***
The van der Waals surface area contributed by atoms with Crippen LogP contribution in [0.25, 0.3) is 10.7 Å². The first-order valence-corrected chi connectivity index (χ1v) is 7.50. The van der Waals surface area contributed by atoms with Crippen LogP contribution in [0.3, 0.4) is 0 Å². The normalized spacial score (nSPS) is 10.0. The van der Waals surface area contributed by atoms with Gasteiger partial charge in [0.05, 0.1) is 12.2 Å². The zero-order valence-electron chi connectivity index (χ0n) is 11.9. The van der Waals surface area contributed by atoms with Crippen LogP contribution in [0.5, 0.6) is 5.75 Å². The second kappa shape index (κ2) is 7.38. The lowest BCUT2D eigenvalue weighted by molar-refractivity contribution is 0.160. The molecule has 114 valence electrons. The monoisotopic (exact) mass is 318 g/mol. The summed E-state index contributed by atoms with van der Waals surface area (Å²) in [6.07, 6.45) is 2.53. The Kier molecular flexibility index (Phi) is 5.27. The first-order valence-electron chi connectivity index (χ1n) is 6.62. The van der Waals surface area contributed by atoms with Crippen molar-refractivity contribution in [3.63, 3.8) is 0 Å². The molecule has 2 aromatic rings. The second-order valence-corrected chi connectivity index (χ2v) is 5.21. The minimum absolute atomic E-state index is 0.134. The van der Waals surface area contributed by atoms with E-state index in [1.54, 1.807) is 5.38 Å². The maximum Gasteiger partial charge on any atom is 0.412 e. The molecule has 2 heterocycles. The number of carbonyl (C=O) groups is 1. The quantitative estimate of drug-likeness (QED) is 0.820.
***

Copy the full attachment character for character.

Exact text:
The van der Waals surface area contributed by atoms with Crippen LogP contribution in [0.25, 0.3) is 10.7 Å². The first-order valence-corrected chi connectivity index (χ1v) is 7.50. The van der Waals surface area contributed by atoms with Crippen LogP contribution in [0.3, 0.4) is 0 Å². The normalized spacial score (nSPS) is 10.0. The van der Waals surface area contributed by atoms with Gasteiger partial charge in [0.05, 0.1) is 12.2 Å². The zero-order valence-electron chi connectivity index (χ0n) is 11.9. The van der Waals surface area contributed by atoms with Crippen LogP contribution in [0.5, 0.6) is 5.75 Å². The second kappa shape index (κ2) is 7.38. The lowest BCUT2D eigenvalue weighted by molar-refractivity contribution is 0.160. The molecule has 114 valence electrons. The monoisotopic (exact) mass is 318 g/mol. The summed E-state index contributed by atoms with van der Waals surface area (Å²) in [6.07, 6.45) is 2.53. The Kier molecular flexibility index (Phi) is 5.27. The first-order valence-electron chi connectivity index (χ1n) is 6.62. The van der Waals surface area contributed by atoms with Crippen molar-refractivity contribution in [3.63, 3.8) is 0 Å². The molecule has 2 aromatic rings. The second-order valence-corrected chi connectivity index (χ2v) is 5.21. The minimum absolute atomic E-state index is 0.134. The van der Waals surface area contributed by atoms with E-state index in [1.54, 1.807) is 5.38 Å². The maximum Gasteiger partial charge on any atom is 0.412 e. The molecule has 2 heterocycles. The number of carbonyl (C=O) groups is 1. The quantitative estimate of drug-likeness (QED) is 0.820.